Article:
The Widespread Killing of Marine Animals by Plastic Debris

by Dee Fulton on November 13, 2015

Lethal debris from inside sea turtle

Another Whale Dead From Ingesting a Plastic Bag

NOAA Marine Debris Program | October 30, 2015

From an Article of the NOAA Marine Debris Program, October 30, 2015

[EcoWatch Editor’s note: Yesterday EcoWatch reported that a mature sperm whale was found dead in Taiwan. Local marine biologists said plastic bags and fishing nets filling its stomach.]

Marine debris can be a dangerous problem for the animals that inhabit the marine environment. Unfortunately, we recently saw this first-hand on a Florida beach. A melon-headed whale that was recovered along Florida’s east coast died due to a large plastic bag in its digestive system. NOAA Fisheries’ stranding network staff, partnering with the Florida Fish and Wildlife Conservation Commission and Harbor Branch Oceanographic Institute responded to the call about a stranding on Riviera Beach.

A decision was made to euthanize the whale after vets at the Palm Beach Zoo determined that the animal was in very poor condition and extremely thin. A necropsy (a non-human autopsy) was performed by a veterinarian to discover the cause of the animal’s poor health and subsequent death, during which a large plastic bag was found to be blocking the whale’s intestinal tract. The whale had suffered from starvation due to the blockage.

This is a sad reminder of the impact of marine debris. Every piece of debris matters. Animals can mistake trash for food or accidentally ingest it when consuming actual food items. However, we can help! By properly disposing of our trash, following the three R’s (reduce, reuse, recycle), helping to educate others, and by cleaning up our shorelines and waterways by getting involved in cleanup events, we can fight the marine debris problem and work to avoid outcomes like this in the future. To learn more about how you can help, visit our website.

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Shocking Photos of Green Sea Turtle Killed by Ingesting Plastics and Other Marine Litter

From an Article by Lorraine Chow,, November 2, 2015

A green sea turtle was found dead on a beach in Sai Kung, Hong Kong, with its stomach and intestines filled with plastic and other marine debris, underscoring the growing crisis of ocean pollution.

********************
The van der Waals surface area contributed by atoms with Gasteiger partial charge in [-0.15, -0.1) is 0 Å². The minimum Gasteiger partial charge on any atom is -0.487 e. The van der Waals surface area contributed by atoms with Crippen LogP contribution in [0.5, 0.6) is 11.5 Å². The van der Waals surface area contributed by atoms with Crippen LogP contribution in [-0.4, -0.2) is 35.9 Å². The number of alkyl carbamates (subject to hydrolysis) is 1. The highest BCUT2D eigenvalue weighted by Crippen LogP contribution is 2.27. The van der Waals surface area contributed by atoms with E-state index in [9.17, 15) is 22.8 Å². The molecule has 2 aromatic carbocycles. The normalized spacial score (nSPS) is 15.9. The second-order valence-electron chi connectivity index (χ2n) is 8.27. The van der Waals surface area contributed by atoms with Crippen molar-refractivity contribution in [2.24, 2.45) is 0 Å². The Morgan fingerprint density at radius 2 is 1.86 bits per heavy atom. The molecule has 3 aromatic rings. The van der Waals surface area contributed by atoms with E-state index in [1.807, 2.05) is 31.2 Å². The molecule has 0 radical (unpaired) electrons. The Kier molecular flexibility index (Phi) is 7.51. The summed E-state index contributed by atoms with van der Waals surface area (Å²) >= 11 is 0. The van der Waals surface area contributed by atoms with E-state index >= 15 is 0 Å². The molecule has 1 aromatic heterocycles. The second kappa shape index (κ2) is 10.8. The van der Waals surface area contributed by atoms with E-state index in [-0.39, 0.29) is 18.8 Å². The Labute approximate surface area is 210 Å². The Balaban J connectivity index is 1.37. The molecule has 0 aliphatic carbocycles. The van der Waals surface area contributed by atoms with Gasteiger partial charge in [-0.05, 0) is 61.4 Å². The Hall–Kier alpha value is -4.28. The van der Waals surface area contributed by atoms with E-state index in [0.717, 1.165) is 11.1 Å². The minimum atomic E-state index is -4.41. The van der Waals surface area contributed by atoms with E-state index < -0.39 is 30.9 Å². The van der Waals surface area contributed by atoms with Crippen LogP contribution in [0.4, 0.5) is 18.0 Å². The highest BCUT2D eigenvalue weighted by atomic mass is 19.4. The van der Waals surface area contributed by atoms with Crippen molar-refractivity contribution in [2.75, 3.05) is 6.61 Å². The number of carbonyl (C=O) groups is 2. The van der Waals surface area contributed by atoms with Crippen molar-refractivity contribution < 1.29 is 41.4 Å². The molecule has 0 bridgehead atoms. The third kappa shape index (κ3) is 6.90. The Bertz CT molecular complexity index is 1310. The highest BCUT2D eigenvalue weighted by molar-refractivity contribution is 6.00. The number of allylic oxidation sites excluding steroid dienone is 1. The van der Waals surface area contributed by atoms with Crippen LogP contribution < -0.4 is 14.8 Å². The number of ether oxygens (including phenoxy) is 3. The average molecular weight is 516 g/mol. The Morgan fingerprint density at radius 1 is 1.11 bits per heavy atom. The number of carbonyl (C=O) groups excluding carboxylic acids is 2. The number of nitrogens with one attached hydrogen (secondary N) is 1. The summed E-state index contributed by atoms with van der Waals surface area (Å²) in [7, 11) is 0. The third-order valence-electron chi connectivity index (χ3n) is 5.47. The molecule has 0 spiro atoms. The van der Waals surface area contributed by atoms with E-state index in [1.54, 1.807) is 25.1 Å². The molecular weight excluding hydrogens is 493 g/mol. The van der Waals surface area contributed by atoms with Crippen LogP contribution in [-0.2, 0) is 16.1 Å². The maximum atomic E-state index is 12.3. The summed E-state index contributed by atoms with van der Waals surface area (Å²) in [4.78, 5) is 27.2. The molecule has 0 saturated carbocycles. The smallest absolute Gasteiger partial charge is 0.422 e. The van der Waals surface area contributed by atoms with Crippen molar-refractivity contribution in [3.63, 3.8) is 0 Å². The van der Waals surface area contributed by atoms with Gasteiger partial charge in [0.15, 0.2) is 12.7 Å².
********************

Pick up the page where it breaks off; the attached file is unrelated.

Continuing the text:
The greatest threat to green sea turtles, which are endangered, is the commercial harvesting of their eggs, poaching and bycatch (unintentional capture from fishing).

However, this recent incident in Hong Kong highlights the disturbing fact that human-caused trash is a growing threat to aquatic life. As the World Wildlife Fund (WWF) told the Hong Kong Free Press, this is the first time that a green sea turtle in Hong Kong has been found dead from ingesting marine litter.

According to Hong Kong newspaper Stand News, the turtle was found by a local woman named Mandy Wong, who immediately notified the Agricultural, Fisheries and Conservation Department upon discovery. When she returned to the site the next day, she was surprised to find that the turtle’s body had been torn apart (perhaps by a dog) with the turtle’s stomach and intestines filled with trash.

Dee Hwa Chong, senior fish researcher at the Ichthyological Society of Hong Kong, told Chinese newspaper Ming Pao that the turtle had died from ingesting plastic litter that can tear apart its digestive tract and block its intestines, preventing the turtle from taking in food.

The WWF’s Coastal Watch conducted a comprehensive survey on marine litter on coastal habitats in Hong Kong from July 2014 and May 2015, and concluded that plastic trash is a severe threat to all marine ecosystems.

“During all of the surveys, we observed various organisms entangled in debris which caused injury or death, like ‘ghost nets’ (fishing nets which have been cast adrift). We also found fish bite marks on pieces of plastic litter,” said Patrick Yeung, Coastal Watch project manager. “The pollutants absorbed by marine animals will potentially bioaccumulate along the food chain, which will eventually damage the marine ecosystem, affect fishery resources and human health. It is imperative that we tackle the marine litter problem at its source immediately.”

Green turtles are a protected species in Hong Kong and listed as endangered by the International Union for Conservation of Nature and Natural Resources. According to, the current population of nesting females is estimated to be between 85,000 and 90,000.

It’s clear that we must reduce our plastic footprint as this pollution chokes the entire marine food chain, from plankton to much larger creatures.

Roughly 8 million tons of plastic is dumped into the world’s oceans every year, and according to a recent study, 60 percent of this waste comes from just five countries: China, Indonesia, the Philippines, Thailand and Vietnam. As these economies continue to grow and demand more plastic goods, it’s projected that plastic consumption in Asia will increase by an astonishing 80 percent to surpass 200 million tons by 2025.

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Ten Ways Ocean Pollution Makes Us Sick

By Cole Mellino,, November 7, 2015

Our oceans are very polluted and full of plastic. Roughly 8 million tons of plastic is dumped into the world’s oceans every year, and according to a new study, the majority of this waste comes from just five countries: China, Indonesia, the Philippines, Thailand and Vietnam. Regardless of its source, plastic pollution has a devastating impact on marine life.

At EcoWatch, we’ve highlighted photos of sea turtles killed by ingesting plastic and other debris. And just recently, two whales have been killed from ingesting plastic bags and fishing gear. But ocean pollution affects humans too.